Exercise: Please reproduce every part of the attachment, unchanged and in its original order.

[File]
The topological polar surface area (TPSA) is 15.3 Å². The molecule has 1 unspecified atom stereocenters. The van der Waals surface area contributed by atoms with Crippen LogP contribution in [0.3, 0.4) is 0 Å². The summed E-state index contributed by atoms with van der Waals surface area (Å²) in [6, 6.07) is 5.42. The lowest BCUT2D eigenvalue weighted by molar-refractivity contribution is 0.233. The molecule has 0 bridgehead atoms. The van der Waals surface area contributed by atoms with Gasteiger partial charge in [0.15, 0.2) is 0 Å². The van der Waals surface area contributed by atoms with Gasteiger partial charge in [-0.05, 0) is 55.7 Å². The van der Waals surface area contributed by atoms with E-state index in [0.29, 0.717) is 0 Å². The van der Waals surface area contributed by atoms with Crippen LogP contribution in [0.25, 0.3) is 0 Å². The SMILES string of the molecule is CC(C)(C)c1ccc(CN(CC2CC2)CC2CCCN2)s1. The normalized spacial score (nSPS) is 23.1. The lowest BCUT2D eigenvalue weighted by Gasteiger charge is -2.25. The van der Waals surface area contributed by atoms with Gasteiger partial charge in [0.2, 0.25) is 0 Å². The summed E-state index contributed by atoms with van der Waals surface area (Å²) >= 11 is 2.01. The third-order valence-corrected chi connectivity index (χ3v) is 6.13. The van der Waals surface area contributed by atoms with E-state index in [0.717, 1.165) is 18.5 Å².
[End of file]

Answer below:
The topological polar surface area (TPSA) is 15.3 Å². The molecule has 1 unspecified atom stereocenters. The van der Waals surface area contributed by atoms with Crippen LogP contribution in [0.3, 0.4) is 0 Å². The summed E-state index contributed by atoms with van der Waals surface area (Å²) in [6, 6.07) is 5.42. The lowest BCUT2D eigenvalue weighted by molar-refractivity contribution is 0.233. The molecule has 0 bridgehead atoms. The van der Waals surface area contributed by atoms with Gasteiger partial charge in [0.15, 0.2) is 0 Å². The van der Waals surface area contributed by atoms with Gasteiger partial charge in [-0.05, 0) is 55.7 Å². The van der Waals surface area contributed by atoms with E-state index in [0.29, 0.717) is 0 Å². The van der Waals surface area contributed by atoms with Crippen LogP contribution in [0.25, 0.3) is 0 Å². The SMILES string of the molecule is CC(C)(C)c1ccc(CN(CC2CC2)CC2CCCN2)s1. The normalized spacial score (nSPS) is 23.1. The lowest BCUT2D eigenvalue weighted by Gasteiger charge is -2.25. The van der Waals surface area contributed by atoms with Gasteiger partial charge in [0.2, 0.25) is 0 Å². The summed E-state index contributed by atoms with van der Waals surface area (Å²) >= 11 is 2.01. The third-order valence-corrected chi connectivity index (χ3v) is 6.13. The van der Waals surface area contributed by atoms with E-state index in [0.717, 1.165) is 18.5 Å².